On average, energy accounts for 15-40% of the total operating costs for the mining industry. The mining industry is highly exposed to the volatility of fossil fuel markets because a substantial portion of expenditures go towards energy production and a substantial portion of that energy comes from fossil fuels. As shown in Figure 3, fossil fuel consumption also contributes to large greenhouse gas emissions in the mining industry.
Figure 3: CO2 emissions by commodity
Source: World Gold Council 2018
This is the great paradox of the mining industry: on the one hand, it will be essential to support the energy transition by producing more materials, but on the other hand, it will require even more energy to provide those materials, increasing GHG emissions.
Taking action on climate change in the mining industry
If the mining industry wants to meet commitments that countries have made under the Paris Agreement, the Sustainable Development Goals of the United Nations and individual mining company emission targets, it is imperative to stop burning fossil fuels over the next decade and a half. All major mining companies have established a net zero target by 2050 (see Figure 4).
Figure 4: Commitments and decarbonization strategies to support low carbon agenda
Net zero emissions
26% reduction Scope 1 and 2 emissions
Net zero emissions
30% reduction Scope 1 and 2 emissions
Maintain GHG emissions at or below 2017 levels
Net zero emissions
Reduce emissions intensity by 30% and absolute by 15%
Net zero emissions
33% reduction Scope 1 and 2 emissions
|Electricity strategy: renewable electricity is pointed as principal and the first step in decarbonization|
Both society and investors are now demanding greater transparency when it comes to the triple bottom line — the true social, economic, and environmental impact. For a mine to be carbon neutral, energy must be a core focus of the overall design, operational planning, and execution, during the life of the mine and beyond. Particularly for mid-caps, adding a renewable component to plans for building a new mine or expanding an existing one could unlock barriers in securing project financing.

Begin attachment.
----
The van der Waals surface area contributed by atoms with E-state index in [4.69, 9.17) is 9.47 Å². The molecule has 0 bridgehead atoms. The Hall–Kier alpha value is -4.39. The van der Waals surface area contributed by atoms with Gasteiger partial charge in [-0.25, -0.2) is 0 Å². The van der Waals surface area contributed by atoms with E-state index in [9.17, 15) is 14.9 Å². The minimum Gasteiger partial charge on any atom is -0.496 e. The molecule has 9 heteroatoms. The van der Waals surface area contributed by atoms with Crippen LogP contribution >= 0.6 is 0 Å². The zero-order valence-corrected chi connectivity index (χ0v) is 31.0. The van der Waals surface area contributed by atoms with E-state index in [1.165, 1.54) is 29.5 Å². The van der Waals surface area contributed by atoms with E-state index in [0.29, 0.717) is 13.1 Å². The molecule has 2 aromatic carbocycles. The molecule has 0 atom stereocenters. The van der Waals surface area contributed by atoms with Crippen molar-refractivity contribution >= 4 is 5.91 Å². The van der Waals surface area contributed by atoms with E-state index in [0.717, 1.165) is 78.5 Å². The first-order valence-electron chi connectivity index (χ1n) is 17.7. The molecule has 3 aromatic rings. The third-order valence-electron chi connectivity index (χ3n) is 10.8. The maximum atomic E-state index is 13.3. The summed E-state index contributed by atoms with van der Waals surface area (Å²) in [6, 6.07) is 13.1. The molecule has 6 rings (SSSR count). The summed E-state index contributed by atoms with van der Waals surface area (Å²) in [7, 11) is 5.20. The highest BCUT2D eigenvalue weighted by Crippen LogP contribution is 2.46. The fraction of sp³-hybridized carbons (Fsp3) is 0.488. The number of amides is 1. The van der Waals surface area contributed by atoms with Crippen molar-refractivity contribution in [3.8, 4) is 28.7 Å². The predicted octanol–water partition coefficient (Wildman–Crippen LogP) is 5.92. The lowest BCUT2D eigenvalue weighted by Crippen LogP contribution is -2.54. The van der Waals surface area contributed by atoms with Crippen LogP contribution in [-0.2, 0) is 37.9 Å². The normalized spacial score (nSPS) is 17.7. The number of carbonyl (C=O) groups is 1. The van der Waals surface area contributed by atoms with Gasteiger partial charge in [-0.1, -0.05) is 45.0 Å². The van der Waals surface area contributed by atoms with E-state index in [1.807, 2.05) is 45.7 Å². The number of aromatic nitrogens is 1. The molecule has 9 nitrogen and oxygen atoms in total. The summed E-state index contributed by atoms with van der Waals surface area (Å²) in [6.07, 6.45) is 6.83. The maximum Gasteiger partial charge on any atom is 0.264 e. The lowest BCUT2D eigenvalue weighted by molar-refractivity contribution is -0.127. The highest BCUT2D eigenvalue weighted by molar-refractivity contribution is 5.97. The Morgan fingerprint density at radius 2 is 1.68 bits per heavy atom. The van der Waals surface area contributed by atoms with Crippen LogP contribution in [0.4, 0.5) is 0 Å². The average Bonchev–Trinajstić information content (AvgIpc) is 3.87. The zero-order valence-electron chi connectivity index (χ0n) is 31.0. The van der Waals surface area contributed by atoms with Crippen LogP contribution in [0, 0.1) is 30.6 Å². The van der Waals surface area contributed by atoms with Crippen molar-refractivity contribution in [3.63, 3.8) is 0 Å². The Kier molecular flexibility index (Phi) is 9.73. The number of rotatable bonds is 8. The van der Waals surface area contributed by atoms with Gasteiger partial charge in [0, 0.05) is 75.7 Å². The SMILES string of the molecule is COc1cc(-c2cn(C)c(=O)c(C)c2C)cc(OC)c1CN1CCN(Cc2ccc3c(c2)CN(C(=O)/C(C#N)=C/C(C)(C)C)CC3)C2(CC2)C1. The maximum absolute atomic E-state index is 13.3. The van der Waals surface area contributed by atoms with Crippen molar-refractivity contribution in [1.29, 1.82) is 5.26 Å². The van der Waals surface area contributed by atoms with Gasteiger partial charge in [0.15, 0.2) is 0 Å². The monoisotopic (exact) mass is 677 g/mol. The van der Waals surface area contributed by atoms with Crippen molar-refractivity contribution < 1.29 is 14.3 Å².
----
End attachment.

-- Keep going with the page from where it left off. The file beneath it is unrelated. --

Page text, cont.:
Energy as Strategic Business
The good news is that renewable electricity costs continue to fall and renewables are now the cheapest power options in most regions. In 2020, a total of 162 gigawatts (GW) or 62% of the total new renewable power generation capacity added globally, had electricity costs lower than the cheapest source of new fossil fuel-fired capacity. The global weighted-average levelized cost of electricity (LCOE) of newly commissioned utility-scale solar photovoltaic (PV) projects fell by 85% between 2010 and 2020, that of concentrated solar power (CSP) by 68%, onshore wind by 56% and offshore wind by 48%. Renewables are now the default option for capacity additions in the power sector, where they dominate investments (see Figure 5).
Figure 5: Global weighted-average LCOW and PPA/auction prices for solar PV, CSP, onshore wind and offshore wind, 2010-2022
Source: IRENA 2022
Today, renewable energy investments can provide cost savings, supply predictability (coupled with storage) and additional revenue (through selling excess generation capacity or reselling stored energy during high-demand periods, even long after mine decommissioning). As well as reputation, license, social acceptability, and health, safety, and environmental (HS&E) benefits. The electrification of mines, including the transition to electric vehicles, can help create a safer and cleaner environment for front-line workers, including better air quality for those working underground.
Figure 6: Renewable projects associated with mining companies worldwide
Source: BNEF, 2019
Therefore, it is no surprise that renewable installations by mining companies have increased from 42 MW of annual installations in 2008 to 3,397 MW in 2019 as shown in Figure 6.
The majority of systems in 2018 and 2019 were hybrids — for example, a combination of wind, solar, energy storage, and other technologies that are generally backed by fossil fuels — to smooth out the variability of the renewable energy generation.
Bloomberg New Energy Finance (BNEF) data shows that solar has the highest installed capacity for single technology applications, followed by wind. Around 85% of these projects are owned by mining companies. The remaining 15% are either contracted through power purchase agreements (PPAs) or other means in which the mining company is an off-taker (Figure 7). Approximately 73% of these projects are located off-site, while 27% are on-site.